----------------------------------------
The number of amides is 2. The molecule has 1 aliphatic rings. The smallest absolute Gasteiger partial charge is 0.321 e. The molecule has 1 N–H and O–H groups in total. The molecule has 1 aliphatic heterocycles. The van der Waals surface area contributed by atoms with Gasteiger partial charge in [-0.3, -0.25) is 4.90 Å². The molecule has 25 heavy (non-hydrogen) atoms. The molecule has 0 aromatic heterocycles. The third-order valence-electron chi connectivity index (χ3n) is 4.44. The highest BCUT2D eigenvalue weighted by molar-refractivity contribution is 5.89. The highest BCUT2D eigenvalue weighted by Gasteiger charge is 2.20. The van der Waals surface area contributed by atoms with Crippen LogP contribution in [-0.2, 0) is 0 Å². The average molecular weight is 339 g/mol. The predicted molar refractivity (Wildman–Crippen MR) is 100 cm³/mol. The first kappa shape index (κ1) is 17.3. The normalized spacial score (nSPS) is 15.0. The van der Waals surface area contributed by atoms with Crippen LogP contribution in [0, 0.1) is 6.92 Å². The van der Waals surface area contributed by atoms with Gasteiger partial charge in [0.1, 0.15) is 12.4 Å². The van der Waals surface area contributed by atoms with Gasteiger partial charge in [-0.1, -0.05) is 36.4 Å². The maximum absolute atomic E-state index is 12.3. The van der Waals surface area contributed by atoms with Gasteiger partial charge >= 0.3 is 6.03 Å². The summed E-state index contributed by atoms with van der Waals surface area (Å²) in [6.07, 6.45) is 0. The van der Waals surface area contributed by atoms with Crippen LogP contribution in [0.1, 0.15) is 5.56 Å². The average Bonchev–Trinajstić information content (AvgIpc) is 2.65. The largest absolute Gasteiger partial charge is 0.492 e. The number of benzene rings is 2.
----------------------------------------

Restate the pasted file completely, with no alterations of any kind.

The number of amides is 2. The molecule has 1 aliphatic rings. The smallest absolute Gasteiger partial charge is 0.321 e. The molecule has 1 N–H and O–H groups in total. The molecule has 1 aliphatic heterocycles. The van der Waals surface area contributed by atoms with Gasteiger partial charge in [-0.3, -0.25) is 4.90 Å². The molecule has 25 heavy (non-hydrogen) atoms. The molecule has 0 aromatic heterocycles. The third-order valence-electron chi connectivity index (χ3n) is 4.44. The highest BCUT2D eigenvalue weighted by molar-refractivity contribution is 5.89. The highest BCUT2D eigenvalue weighted by Gasteiger charge is 2.20. The van der Waals surface area contributed by atoms with Crippen LogP contribution in [-0.2, 0) is 0 Å². The average molecular weight is 339 g/mol. The predicted molar refractivity (Wildman–Crippen MR) is 100 cm³/mol. The first kappa shape index (κ1) is 17.3. The normalized spacial score (nSPS) is 15.0. The van der Waals surface area contributed by atoms with Crippen LogP contribution in [0, 0.1) is 6.92 Å². The van der Waals surface area contributed by atoms with Gasteiger partial charge in [0.1, 0.15) is 12.4 Å². The van der Waals surface area contributed by atoms with Gasteiger partial charge in [-0.1, -0.05) is 36.4 Å². The maximum absolute atomic E-state index is 12.3. The van der Waals surface area contributed by atoms with Gasteiger partial charge >= 0.3 is 6.03 Å². The summed E-state index contributed by atoms with van der Waals surface area (Å²) in [6.07, 6.45) is 0. The van der Waals surface area contributed by atoms with Crippen LogP contribution in [0.1, 0.15) is 5.56 Å². The average Bonchev–Trinajstić information content (AvgIpc) is 2.65. The largest absolute Gasteiger partial charge is 0.492 e. The number of benzene rings is 2.